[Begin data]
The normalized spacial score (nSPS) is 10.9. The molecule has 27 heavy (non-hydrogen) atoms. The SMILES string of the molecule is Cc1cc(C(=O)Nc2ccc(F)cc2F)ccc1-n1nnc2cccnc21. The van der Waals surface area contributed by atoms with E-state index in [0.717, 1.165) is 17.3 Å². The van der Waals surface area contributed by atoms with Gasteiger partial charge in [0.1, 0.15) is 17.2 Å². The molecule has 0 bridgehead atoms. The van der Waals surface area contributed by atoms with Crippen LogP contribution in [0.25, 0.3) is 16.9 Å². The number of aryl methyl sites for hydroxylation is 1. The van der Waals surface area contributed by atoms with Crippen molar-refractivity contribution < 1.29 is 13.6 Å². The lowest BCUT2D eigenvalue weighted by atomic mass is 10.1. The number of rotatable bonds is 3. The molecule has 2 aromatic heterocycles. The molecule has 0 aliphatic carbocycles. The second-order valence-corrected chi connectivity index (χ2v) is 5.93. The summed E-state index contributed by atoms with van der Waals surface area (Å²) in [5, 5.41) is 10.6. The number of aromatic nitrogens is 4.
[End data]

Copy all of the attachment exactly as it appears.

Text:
The normalized spacial score (nSPS) is 10.9. The molecule has 27 heavy (non-hydrogen) atoms. The SMILES string of the molecule is Cc1cc(C(=O)Nc2ccc(F)cc2F)ccc1-n1nnc2cccnc21. The van der Waals surface area contributed by atoms with E-state index in [0.717, 1.165) is 17.3 Å². The van der Waals surface area contributed by atoms with Gasteiger partial charge in [0.1, 0.15) is 17.2 Å². The molecule has 0 bridgehead atoms. The van der Waals surface area contributed by atoms with Crippen LogP contribution in [0.25, 0.3) is 16.9 Å². The number of aryl methyl sites for hydroxylation is 1. The van der Waals surface area contributed by atoms with Crippen molar-refractivity contribution < 1.29 is 13.6 Å². The lowest BCUT2D eigenvalue weighted by atomic mass is 10.1. The number of rotatable bonds is 3. The molecule has 2 aromatic heterocycles. The molecule has 0 aliphatic carbocycles. The second-order valence-corrected chi connectivity index (χ2v) is 5.93. The summed E-state index contributed by atoms with van der Waals surface area (Å²) in [5, 5.41) is 10.6. The number of aromatic nitrogens is 4.